Friday, July 31, 2009

Switch and Bail

I will be out of the office next week - it's August, time to head for the cell coverage, no internet, no computers, no mountains actually. (This is upstate New York...mountainous to someone from Boston but not mountains compared to what Sergio normally deals with.)

As you know, LR often shows stellar judgement in managing release risk. So in true X-Plane tradition, I swapped in the new revamped website last night, just in time to head for the hills and avoid the fall-out.

Here's the short version:
  • I am wicked stupid.
  • When I did the swap last night, I screwed up the files that manage the auto-update functionality, hosing the updater.
  • I fixed these files this afternoon, once the message got back to me.
So if you saw weird stuff happen with the updater or the sim last night, please try again - it should be fixed. If it is still broken, please send an email to Austin and myself - one of us will hopefully be around.

I have also reskinned and to match the new site. If you find artifacts in those two sub-sites, please email me - I'll fix it as soon as I can. The wiki site is a MediaWiki skin - it was pretty tricky to get it working, so it may be a bit before I work all the kinks out.

Wednesday, July 29, 2009

Scenery Tools Bug Base

I have set up a public bug database for the scenery tools. The reason is that I don't have much continuous time to work on the scenery tools - it's very stop and go and will be for a while. The bug base lets you create a permanent record of a problem that I can't lose track of in the heat of whatever is on fire today.

WED is almost ready for a beta, but I am just completely swamped with work right now...for WED 1.0 I worked full time on fixing WED bugs for a significant time when WED went beta; this time around I won't have that kind of time - at least not this year.

So...we'll see how the bug base works out. My hope is that I can post WED, put it down, and pick up work on it intermittently with the bug base providing a record of what remains to be done.

Regarding other tools, there will be at least one more MeshTool beta with an improved shapefile processing algorithm that will handle broken shapefiles better. The ac3d plugin has some bugs filed against it but it's possible that they'd be deferred past the 3.2 plugin.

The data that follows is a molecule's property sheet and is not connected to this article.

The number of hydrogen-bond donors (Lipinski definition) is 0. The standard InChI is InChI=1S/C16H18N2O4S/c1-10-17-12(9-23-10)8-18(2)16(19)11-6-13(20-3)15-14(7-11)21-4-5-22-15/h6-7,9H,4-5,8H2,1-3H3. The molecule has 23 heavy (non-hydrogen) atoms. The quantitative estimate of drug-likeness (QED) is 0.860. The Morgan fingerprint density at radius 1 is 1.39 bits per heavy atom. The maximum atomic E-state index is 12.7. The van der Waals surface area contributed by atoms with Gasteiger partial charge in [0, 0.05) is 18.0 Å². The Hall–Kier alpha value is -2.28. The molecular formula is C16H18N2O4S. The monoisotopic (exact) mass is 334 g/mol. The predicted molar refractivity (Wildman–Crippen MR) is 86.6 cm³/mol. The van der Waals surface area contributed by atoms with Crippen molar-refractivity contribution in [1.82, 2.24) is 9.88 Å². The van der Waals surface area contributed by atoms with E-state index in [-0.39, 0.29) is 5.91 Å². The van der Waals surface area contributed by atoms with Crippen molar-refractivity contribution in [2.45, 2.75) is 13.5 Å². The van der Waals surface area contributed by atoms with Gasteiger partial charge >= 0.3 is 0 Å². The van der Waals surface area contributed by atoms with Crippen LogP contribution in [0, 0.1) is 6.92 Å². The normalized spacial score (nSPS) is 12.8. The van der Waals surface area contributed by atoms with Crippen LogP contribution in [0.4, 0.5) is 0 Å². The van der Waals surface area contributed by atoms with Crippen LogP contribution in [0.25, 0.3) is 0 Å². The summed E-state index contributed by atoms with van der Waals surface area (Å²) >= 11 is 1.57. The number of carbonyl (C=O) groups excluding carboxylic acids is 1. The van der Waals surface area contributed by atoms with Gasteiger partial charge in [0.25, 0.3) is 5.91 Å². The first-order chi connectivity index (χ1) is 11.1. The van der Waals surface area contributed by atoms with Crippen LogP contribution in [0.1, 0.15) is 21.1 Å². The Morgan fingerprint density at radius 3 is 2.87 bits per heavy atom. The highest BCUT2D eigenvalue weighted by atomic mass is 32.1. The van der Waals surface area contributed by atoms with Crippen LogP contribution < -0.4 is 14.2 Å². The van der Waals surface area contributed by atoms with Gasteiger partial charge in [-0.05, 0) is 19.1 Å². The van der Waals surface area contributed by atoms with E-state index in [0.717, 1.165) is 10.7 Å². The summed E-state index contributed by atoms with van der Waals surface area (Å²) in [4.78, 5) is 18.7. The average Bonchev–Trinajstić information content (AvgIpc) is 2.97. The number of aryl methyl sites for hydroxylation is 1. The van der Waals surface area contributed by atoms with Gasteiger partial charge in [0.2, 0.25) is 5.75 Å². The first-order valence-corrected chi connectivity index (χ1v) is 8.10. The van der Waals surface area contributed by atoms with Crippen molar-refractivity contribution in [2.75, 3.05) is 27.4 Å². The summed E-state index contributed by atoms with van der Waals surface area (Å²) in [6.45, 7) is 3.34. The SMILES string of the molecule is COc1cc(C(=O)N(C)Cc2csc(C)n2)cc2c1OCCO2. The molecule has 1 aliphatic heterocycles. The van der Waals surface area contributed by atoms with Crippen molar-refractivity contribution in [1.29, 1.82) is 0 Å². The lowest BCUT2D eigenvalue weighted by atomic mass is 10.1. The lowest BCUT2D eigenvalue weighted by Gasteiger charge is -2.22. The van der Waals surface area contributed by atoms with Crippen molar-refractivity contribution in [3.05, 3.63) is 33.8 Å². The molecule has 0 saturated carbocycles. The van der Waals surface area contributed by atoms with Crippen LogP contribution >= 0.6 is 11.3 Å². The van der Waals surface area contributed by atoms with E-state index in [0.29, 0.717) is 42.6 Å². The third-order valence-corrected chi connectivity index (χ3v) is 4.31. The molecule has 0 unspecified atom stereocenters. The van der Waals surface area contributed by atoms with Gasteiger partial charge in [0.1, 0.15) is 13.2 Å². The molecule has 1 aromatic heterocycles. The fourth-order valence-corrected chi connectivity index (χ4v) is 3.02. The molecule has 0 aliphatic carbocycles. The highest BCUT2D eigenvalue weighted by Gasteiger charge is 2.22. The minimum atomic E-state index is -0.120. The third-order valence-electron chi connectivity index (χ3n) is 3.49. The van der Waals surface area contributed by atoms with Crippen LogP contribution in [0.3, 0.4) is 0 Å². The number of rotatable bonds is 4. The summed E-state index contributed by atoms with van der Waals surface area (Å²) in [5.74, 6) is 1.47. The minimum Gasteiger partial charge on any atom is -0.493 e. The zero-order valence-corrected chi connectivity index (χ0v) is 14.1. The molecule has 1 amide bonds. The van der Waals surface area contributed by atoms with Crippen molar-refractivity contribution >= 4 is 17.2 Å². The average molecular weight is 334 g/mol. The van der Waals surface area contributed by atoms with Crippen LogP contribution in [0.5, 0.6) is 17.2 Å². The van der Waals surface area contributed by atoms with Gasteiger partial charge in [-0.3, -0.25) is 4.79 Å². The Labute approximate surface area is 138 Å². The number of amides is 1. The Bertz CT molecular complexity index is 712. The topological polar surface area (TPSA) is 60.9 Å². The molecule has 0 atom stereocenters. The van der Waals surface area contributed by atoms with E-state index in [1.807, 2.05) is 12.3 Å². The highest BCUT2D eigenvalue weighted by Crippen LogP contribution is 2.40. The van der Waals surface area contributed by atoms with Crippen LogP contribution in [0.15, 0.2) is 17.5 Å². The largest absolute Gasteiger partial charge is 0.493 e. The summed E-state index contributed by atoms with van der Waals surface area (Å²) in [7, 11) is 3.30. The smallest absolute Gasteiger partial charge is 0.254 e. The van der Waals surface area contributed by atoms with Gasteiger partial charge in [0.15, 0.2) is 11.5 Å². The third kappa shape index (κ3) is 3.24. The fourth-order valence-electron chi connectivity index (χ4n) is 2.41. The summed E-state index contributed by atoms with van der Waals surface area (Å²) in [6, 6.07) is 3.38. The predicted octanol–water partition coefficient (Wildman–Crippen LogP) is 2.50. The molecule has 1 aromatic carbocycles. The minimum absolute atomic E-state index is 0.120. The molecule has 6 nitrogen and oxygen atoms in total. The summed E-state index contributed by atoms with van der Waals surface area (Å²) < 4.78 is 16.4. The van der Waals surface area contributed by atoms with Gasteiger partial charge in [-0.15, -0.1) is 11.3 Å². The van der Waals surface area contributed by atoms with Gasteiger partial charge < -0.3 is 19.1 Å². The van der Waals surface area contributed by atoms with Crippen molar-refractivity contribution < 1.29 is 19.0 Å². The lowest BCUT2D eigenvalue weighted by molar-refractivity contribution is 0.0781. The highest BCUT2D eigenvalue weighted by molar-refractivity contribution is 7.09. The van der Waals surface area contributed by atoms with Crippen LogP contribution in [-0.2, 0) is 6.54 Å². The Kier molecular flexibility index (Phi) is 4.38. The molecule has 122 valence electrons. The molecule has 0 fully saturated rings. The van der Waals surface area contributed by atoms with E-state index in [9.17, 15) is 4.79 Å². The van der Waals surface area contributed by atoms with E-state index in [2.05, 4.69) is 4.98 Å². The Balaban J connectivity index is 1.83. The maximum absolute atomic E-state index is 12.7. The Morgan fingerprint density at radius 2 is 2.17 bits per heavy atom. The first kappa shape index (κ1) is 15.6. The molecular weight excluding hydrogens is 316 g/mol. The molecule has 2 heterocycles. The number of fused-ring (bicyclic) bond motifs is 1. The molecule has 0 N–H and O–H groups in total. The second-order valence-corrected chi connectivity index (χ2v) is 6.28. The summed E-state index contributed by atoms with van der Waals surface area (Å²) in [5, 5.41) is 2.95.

Accuracy, Plausibility, and OSM

I have been working on OpenStreetMap data for X-Plane this week. Use of OSM for global scenery is going to be a bit different from projects like X-VFR or other specific custom OSM-based scenery.

The issue at hand is accuracy vs. plausibility...
  • Accuracy: how much error is there between what exists in the real world and what exists in the scenery. Is that road in the right location? Is it the right type of road?
  • Plausibility: does the scenery as a whole look reasonable? Is that road on land or is it in the water? Is that river running up a mountain?
The global scenery needs to prefer plausibility over accuracy. Because we can't check and manually fix errors in the source data for the entire world, and because we don't cut the global scenery very often, it is important that the global scenery err on the side of reduced accuracy (remember, the global scenery isn't that accurate in the first place) rather than plausibility problems that will clearly be ugly and distracting.

The implication for OSM-based global scenery: not everything in OSM is going to show up in the global scenery. This would be true anyway simply due to the need to keep the global scenery compact. (I trust that OSM will grow to the point where it can source scenery larger than we can ship for the entire world.) But the global scenery generator may need to err on the side of not including data that might have plausibility problems.

Fortunately it is possible to build custom scenery from OSM as well. I don't see OSM-based global scenery as replacing efforts like X-VFR and others; rather custom scenery will always be able to use more OSM data , checking the data for accuracy, rather than reducing the data to maintain plausibility.

One technical note: I am working on an extention to the road .net file format that would allow road networks to be draped over terrain. This would allow overlay packages to add/replace road grids without having to know the shape of the base scenery mesh, and make it easier to both create custom road networks and to create the tools that manipulate them.

Tuesday, July 21, 2009

OSM: What You Can Do

I've been working with OpenStreetMap (OSM) data this week. The great thing about OSM (besides already containing a huge amount of road data) is that you can edit and correct data - that is, OSM manages the problem of "crowd sourcing" world map source data.

I get email from people all the time, saying "how can I help fix my local area of the global scenery". With OSM, you can help., by improving OSM's source data.